By World Israel News Staff
South Africa’s Judicial Conduct Appeals Committee issued a statement on Thursday giving former Chief Justice Mogoeng Mogoeng 10 days to make an “unconditional apology for becoming involved in political controversy.”
“I’m under an obligation as a Christian to love Israel, to pray for [the] peace of Jerusalem, which actually means the peace of Israel, and I cannot, as I Christian, do anything other than love and pray for Israel, because I know, hatred for Israel by me and for my nation, can only attract unprecedented curses upon our nation,” Mogoeng stated in July 2020 during a webinar discussion with South African Chief Rabbi Warren Goldstein that was hosted by The Jerusalem Post.
“Did Israel take away our land or the land of Africa? Did Israel take our mineral wealth? We’ve got to move from a position of principle here,” he said.
The anti-Israel group Africa4Palestine, the South African branch of the BDS movement, filed a complaint over the chief justice’s comments, accusing him of breaching the judicial code of conduct.
Mogoeng, who served as chief justice until his retirement from the position in October 2021, refused to apologize, saying South Africa’s judges should not be “censored, gagged or muzzled.”
“I respect the law. I will not defy the law. But if it does come to the point where I am forced to do the abominable, or I am forced to reject God, then I would rather be without money, be without any position. I will never refuse to obey the Lord,” he asserted.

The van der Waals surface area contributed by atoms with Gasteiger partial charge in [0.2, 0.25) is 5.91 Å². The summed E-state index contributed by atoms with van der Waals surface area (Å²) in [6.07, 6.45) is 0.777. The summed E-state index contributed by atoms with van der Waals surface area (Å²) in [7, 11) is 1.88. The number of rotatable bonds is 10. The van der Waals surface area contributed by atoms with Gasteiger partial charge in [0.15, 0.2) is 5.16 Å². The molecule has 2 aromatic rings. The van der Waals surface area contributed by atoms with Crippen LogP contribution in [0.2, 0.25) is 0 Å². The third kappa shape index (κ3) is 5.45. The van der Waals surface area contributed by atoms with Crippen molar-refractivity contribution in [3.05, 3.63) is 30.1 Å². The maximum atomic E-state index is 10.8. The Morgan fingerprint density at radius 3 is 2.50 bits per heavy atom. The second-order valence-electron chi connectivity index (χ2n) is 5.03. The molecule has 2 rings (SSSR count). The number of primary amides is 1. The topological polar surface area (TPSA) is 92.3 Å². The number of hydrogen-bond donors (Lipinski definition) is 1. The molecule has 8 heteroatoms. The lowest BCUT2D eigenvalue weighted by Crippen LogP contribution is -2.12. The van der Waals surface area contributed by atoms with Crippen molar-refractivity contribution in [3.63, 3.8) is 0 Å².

“If I get to the point where there is a judgment that says, ‘You must say you hate Israel and the Jews’, I would rather cease to be Chief Justice.
“If I get to the point where they say, ‘Mogoeng, you must say you hate the Palestinians and Palestine,’ I would rather cease to be Chief Justice than to do it…
“I will not apologize for anything. There is nothing to apologize for…I can’t apologize for loving. I can’t apologize for not harboring hatred and bitterness.”
The South African Zionist Federation, “very concerned by the ruling,” has been supporting Myogoeng.
Rejecting Myogoeng’s appeal on Thursday, the Committee said:
“Pursuant to this decision, the committee, by a majority, directed that Chief Justice Mogoeng should issue an unconditional apology for becoming involved in political controversy through his utterances at the online seminar (webinar) hosted by the Jerusalem Post on June 23, 2020. A copy of the apology must be released by Chief Justice Mogoeng to the Office of the Chief Justice and the media within 10 days of the decision.”